By 1991, Gorbachev had lost most of his popularity. The country – hungry and angry, ravaged by ethnic conflict and plagued by shortages resulting in hours-long lines for food – no longer wanted to listen to him. When the August 1991 coup attempt failed and Gorbachev returned from his three-day house arrest in the Crimean resort town of Foros (where he had been vacationing), his return was rejoiced, but nobody really felt a need for him anymore. By then, the primary emotion he provoked was contempt, both from his enemies and his former admirers. The humiliation he suffered in December 1991, when he found himself leading a collapsing country, aroused little sympathy. People had their own problems to worry about.

Gorbachev’s subsequent attempts to adapt to his new life are telling. In 1997, when the entire country was frantically trying to find a way to support themselves, the former general secretary and president appeared in a Pizza Hut commercial, clearly oblivious to the damage this would do to his reputation. Then again, did he still have a reputation to protect? His pathetic 1996 presidential campaign (after he had been out of office for five years) ended in humiliating defeat. Gorbachev was no longer relevant.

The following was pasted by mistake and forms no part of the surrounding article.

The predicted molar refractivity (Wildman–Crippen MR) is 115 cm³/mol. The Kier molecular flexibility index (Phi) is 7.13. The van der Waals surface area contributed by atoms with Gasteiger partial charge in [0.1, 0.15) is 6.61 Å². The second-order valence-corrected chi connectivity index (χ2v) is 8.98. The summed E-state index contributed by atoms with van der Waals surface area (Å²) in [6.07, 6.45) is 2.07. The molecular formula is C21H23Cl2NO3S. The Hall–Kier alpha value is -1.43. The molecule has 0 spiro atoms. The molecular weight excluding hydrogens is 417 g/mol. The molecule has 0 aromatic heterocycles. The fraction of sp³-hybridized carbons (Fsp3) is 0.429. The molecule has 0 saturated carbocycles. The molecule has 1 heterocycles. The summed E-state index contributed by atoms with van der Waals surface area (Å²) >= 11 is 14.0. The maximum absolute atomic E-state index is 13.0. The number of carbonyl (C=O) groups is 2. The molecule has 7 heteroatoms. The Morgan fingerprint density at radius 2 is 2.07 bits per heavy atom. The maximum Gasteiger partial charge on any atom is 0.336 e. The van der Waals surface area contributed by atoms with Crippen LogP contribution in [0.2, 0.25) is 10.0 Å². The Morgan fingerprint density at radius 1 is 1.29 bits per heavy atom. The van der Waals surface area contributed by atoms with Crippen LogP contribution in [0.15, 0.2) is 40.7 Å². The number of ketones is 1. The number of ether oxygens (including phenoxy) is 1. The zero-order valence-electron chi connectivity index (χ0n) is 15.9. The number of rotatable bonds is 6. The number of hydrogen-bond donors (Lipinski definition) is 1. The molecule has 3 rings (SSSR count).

As the funny and wise Igor Irtenyev wrote:

And so our Gorby left the stage,
The pedestal departed.
Not seeing him on our front page
Left no one broken-hearted.
Still, giving him a plain thank you,
Some kindness to be courteous,
Might have been the least to do.
But that’s not how they raised us.

Так и сошел со сцены Горби,
Так и покинул пьедестал.
Предметом всенародной скорби
Его уход отнюдь не стал.
И все ж сказать ему спасибо,
Хотя б подать ему пальто
Вполне мы, думаю, могли бы.
Да воспитание не то.